Schloss: It's a very good time to be an LP. It's always a good time to be a GP. [Laughter] But in the good old days, private equity invested capital in three years, then it's back to raising the next fund. The next fund would be 1-1/2 to 2 times as big as the old fund, though the results of the prior fund wouldn't be apparent. Unless it blew up right away, the presumption was it's good. The GP says it's good. If the economy is going up, it is good, but it is on paper.
What's happened here: Money got invested over three years, and the world ended. Now it's five or six years later. The portfolio has been wrecked by a recession. The wrecks would be the overlevered companies where you can see precisely how the GPs have managed through the recession. You can see how many CEOs have changed, how these assets are marked because FASB 157 also came during the period.
Now not everyone can say they're in the top quartile anymore. Plus perhaps being in the top quartile is not what it used to be. If you're in the top quartile, that means you made 5%. We're not very happy with that. You go back, see who these people are, what they have done, what happened to the portfolio.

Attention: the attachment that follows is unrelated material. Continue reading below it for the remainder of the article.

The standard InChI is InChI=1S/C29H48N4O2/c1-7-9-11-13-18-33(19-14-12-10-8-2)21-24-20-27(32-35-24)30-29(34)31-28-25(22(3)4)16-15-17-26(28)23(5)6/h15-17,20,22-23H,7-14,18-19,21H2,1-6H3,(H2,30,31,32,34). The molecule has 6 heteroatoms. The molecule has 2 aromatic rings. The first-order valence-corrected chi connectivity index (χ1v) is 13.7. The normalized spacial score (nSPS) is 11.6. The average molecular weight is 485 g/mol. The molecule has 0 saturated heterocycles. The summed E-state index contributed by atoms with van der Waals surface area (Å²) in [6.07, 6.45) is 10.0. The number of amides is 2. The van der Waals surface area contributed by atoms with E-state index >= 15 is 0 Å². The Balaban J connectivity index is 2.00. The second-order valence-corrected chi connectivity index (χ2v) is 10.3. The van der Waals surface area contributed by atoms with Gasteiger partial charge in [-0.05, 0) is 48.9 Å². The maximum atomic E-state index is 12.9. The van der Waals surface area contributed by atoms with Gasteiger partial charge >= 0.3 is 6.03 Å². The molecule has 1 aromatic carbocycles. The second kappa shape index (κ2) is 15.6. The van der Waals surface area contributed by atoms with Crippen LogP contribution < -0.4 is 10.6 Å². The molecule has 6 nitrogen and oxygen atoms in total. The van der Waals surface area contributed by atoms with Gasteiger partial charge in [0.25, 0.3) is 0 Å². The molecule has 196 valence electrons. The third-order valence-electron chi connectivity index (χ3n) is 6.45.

The cream just jumps out at you, because the best guys have taken adversity and made it into opportunity. Whether you're in that fund or not, it's obvious you need to be in it.
Some funds have just blown up. They're marked at 50 cents on the dollar. They probably don't want to be fundraising just now, so they're probably out of capital. They'll try and nurse that 50 cents and keep the firm together through all this. Then there's the middle. The middle is marked about 85 cents or $1.10, and there are a lot of those. You wait. The ball's 100% in the GP's court. The markets have opened up. Get us some money back so the GP can prove to all their LPs that it's a good fund. If they can't do that, they won't have a very good fundraise.
Read more: http://www.thedeal.com/magazine/ID/039479/2011/its-a-very-good-time...